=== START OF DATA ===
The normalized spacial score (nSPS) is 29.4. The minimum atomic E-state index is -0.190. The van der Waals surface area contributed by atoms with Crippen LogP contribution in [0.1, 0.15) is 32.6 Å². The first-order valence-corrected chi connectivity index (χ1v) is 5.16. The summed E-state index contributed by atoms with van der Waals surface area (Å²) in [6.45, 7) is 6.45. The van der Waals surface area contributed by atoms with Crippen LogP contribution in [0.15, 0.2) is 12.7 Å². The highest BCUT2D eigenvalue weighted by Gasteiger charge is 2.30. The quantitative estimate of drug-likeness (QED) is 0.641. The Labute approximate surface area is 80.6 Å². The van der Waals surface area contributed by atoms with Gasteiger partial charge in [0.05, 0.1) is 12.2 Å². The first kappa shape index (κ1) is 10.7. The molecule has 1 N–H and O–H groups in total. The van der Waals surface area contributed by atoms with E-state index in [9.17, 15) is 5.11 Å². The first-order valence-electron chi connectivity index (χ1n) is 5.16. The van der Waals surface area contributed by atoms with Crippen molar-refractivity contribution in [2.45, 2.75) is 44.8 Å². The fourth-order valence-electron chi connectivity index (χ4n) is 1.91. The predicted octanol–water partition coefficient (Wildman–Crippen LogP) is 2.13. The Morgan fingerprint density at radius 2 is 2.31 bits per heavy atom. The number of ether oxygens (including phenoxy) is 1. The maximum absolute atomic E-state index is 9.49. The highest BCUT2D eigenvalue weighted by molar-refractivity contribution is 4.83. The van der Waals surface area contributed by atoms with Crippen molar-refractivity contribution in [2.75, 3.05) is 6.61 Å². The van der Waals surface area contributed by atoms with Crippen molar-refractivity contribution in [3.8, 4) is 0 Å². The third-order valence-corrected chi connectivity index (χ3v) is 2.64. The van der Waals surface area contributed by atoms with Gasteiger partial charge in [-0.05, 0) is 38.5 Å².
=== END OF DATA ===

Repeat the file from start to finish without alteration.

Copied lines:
The normalized spacial score (nSPS) is 29.4. The minimum atomic E-state index is -0.190. The van der Waals surface area contributed by atoms with Crippen LogP contribution in [0.1, 0.15) is 32.6 Å². The first-order valence-corrected chi connectivity index (χ1v) is 5.16. The summed E-state index contributed by atoms with van der Waals surface area (Å²) in [6.45, 7) is 6.45. The van der Waals surface area contributed by atoms with Crippen LogP contribution in [0.15, 0.2) is 12.7 Å². The highest BCUT2D eigenvalue weighted by Gasteiger charge is 2.30. The quantitative estimate of drug-likeness (QED) is 0.641. The Labute approximate surface area is 80.6 Å². The van der Waals surface area contributed by atoms with Gasteiger partial charge in [0.05, 0.1) is 12.2 Å². The first kappa shape index (κ1) is 10.7. The molecule has 1 N–H and O–H groups in total. The van der Waals surface area contributed by atoms with E-state index in [9.17, 15) is 5.11 Å². The first-order valence-electron chi connectivity index (χ1n) is 5.16. The van der Waals surface area contributed by atoms with Crippen molar-refractivity contribution in [2.45, 2.75) is 44.8 Å². The fourth-order valence-electron chi connectivity index (χ4n) is 1.91. The predicted octanol–water partition coefficient (Wildman–Crippen LogP) is 2.13. The Morgan fingerprint density at radius 2 is 2.31 bits per heavy atom. The number of ether oxygens (including phenoxy) is 1. The maximum absolute atomic E-state index is 9.49. The highest BCUT2D eigenvalue weighted by molar-refractivity contribution is 4.83. The van der Waals surface area contributed by atoms with Crippen molar-refractivity contribution in [2.75, 3.05) is 6.61 Å². The van der Waals surface area contributed by atoms with Crippen molar-refractivity contribution in [3.8, 4) is 0 Å². The third-order valence-corrected chi connectivity index (χ3v) is 2.64. The van der Waals surface area contributed by atoms with Gasteiger partial charge in [-0.05, 0) is 38.5 Å².